Shepherd's Pie Baked Potato
[1] Today’s recipe: Shepherd’s Pie X Baked Potatoes (photo courtesy Idaho Potato Commission).

Shepherd's Pie
The American version of Shepherd’s Pie adds vegetables (photo courtesy Foster’s Market Cookbook).

Sweet Potato Shepherd's Pie
[3] Shepherd’s Pie with sweet potato mashed potatoes, at Centerville Pie Company. You can also use a polenta top crust.

Fancy Shepherd's Pie
[4] Fancy Shepherd’s Pie, showing that even a humble comfort food can be transformed into banquet fare (here’s the recipe from Chopin And My Saucepan).


If you didn’t find what you were looking for in yesterday’s roundup of St. Patrick’s Day recipes, we’ll be adding new ones over the next week.

Today’s recipe, Shepherd’s Pie Twice-Baked Potatoes, fuses a British-Irish favorite, Shepherd’s Pie, with a baked potato.

Shepherd’s Pie is a dish consisting of minced meat, usually lamb but also beef, in which case it is called cottage pie. It is made in a pie plate; the top is covered with a mashed potatoes. It’s baked until the mashed potatoes brown, creating a top crust. There is no bottom crust.

Topping the potato crust with breadcrumbs creates a Cumberland Pie.

While the classic U.K. comfort food recipe does not include vegetables, Americans have added corn, carrots and other veggies to the recipe, riffing off of the pot pie.

The term “cottage pie” predates “shepherd’s pie” by nearly a century, but the terms were long used synonymously until the lamb-beef differentiation was set down [source].

Cottage pie was an affordable meat dish for peasants and shepherds, who resided in humble cottages. The name was bestowed on the dish some time later. Initially, it fell into the generic category of meat pie.

Potatoes came from the New World, first brought to Europe by the Spanish in the 16th century. It took until the late 16th century for potatoes to begin to be grown in Ireland.

In 1589, the British explorer Sir Walter Raleigh brought potatoes to Ireland and planted them at his estate near Cork. The local gentry were invited to a banquet featuring the potato in every course.

The peasants who grew the potatoes had been handed an important new food crop, which became a staple in Ireland.

  • Many vegetarians and vegans call a meat-free version a “shepherdless” pie.”
  • The same dish in France is named “hachis Parmentier”, after the Frenchman who convinced his country to eat potatoes (they were believed to be poisonous; and in fact, the leaves are). “Hachis,” which takes its root from the English word “hatchet,” refers to a dish containing chopped or minced ingredients.
  • Indian cooks used shepherd’s pie for tiffin, a word used in British India to mean a between-meal snack (it has different meanings in other parts of the country).
  • The Chilean version, “Pastel de Papa”, is a dish similar to Shepherd’s Pie that also contains hard-boiled eggs, raisins and black olives.

    This recipe, by Carla Cardello for the Idaho Potato Commission, marries Shepherd’s Pie to Twice-Baked Potatoes.

    Carla used ground beef in her recipe, along with the American-favored medley of vegetables, including carrots, corn, green beans and peas. Frankly, we think the American approach is better, adding more dimensions of flavor than plain ground meat and mashed potatoes.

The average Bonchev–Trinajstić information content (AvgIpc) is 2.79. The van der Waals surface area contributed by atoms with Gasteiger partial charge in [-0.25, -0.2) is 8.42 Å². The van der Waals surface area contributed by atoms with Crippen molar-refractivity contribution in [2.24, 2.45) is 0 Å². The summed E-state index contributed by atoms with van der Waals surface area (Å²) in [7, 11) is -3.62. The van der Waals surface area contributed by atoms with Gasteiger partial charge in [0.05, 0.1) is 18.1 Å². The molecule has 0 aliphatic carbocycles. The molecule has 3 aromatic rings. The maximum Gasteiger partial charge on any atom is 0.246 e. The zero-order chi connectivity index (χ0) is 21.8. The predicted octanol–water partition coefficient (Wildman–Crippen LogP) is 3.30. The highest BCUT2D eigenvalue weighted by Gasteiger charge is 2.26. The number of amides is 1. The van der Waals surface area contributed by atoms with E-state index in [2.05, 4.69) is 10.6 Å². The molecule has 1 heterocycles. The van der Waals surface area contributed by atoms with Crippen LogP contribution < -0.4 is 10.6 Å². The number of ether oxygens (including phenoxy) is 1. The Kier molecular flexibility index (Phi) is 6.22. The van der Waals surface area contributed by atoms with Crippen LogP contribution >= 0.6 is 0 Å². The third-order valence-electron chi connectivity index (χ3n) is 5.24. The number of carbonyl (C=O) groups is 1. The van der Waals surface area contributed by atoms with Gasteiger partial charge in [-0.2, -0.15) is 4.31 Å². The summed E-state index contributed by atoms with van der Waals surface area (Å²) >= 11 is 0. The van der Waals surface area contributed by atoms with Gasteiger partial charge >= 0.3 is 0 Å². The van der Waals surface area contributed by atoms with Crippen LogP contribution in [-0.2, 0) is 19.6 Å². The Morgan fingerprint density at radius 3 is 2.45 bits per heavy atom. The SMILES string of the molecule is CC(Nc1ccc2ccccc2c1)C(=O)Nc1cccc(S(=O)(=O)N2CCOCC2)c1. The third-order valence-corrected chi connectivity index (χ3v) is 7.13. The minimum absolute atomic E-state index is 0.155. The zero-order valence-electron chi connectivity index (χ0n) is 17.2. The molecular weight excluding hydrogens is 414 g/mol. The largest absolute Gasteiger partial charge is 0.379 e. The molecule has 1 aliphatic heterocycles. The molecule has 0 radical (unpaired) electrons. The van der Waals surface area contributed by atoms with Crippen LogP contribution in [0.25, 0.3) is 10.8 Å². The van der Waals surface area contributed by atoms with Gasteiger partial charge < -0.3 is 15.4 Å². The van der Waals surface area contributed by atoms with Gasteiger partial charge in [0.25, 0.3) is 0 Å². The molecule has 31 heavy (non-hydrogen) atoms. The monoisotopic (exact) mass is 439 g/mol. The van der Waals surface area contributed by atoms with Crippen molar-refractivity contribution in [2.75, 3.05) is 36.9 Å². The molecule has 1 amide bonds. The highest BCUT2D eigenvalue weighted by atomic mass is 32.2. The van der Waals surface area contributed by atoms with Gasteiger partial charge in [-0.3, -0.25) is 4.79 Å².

She also added a sprinkle of cheddar cheese and a bit of fresh rosemary. The Idaho Potato folks say this dish will bring the Luck of the Irish to your St. Patrick’s Day celebration.


  • 4 large Idaho potatoes
  • 8 ounces ground beef or lamb
  • 1/2 cup chopped onion
  • 1 teaspoon salt
  • 1 garlic clove, minced
  • 3/4 cup canned tomato sauce (not spaghetti sauce)
  • 2 cups frozen vegetable medley (carrots, peas, corn, and green beans), thawed
  • 1/2 cup beef broth
  • 1 tablespoon Worcestershire sauce
  • 1 tablespoon chopped fresh rosemary
  • 4 tablespoons (2 ounces) unsalted butter, softened
  • 1/4 cup whole milk
  • 3/4 cup shredded cheddar cheese
  • 1/2 teaspoon salt

    1. PREHEAT the oven to 425°F. Place the potatoes on a baking sheet. Brush each with olive oil, sprinkle with salt and prick with the tines of a fork. Bake for 45-60 minutes or until fork tender. Lower the oven temperature to 350°F. Meanwhile…

    2. COMBINE the beef, onion and salt in a large hot skillet and cook until the beef is browned, breaking it into pieces with a spatula as it cooks. Drain off any excess grease. Add the garlic and cook for 30 seconds.

    3. ADD the tomato sauce and vegetables. Cook for 4-5 minutes, stirring often. Add the broth and Worcestershire sauce and bring to a boil. Turn down the heat and simmer for 15-20 minutes or until the mixture is thick and glossy, stirring often. Add the rosemary.

    Once the potatoes are done cooking…

    4. CUT in half lengthwise. Scoop the insides into a large mixing bowl, being careful not to tear the shell. Place the hollowed potato shells back onto the baking sheet.

    5. BEAT the cooked potato insides with an electric mixer (or by hand with a potato masher), until mashed and smooth. Do not overbeat. Beat in the butter and salt until completely incorporated then slowly beat in the milk. Stir in 1/2 cup cheese.

    6. DIVIDE the meat mixture among the potato shells. Top with mashed potatoes then sprinkle with the remaining 1/4 cup cheese. Bake at 350°F for 18-20 minutes, or until golden brown and cheese has melted.

    This Shepherd’s Pie recipe—the real pie, not a potato—has a Middle Eastern twist. Roasted cumin and chickpeas (garbanzo beans), a Mediterranean duet, are added to deliver warm, earthy flavor harmonies.


    THE NIBBLE Blog – Adventures In The World Of Fine Food

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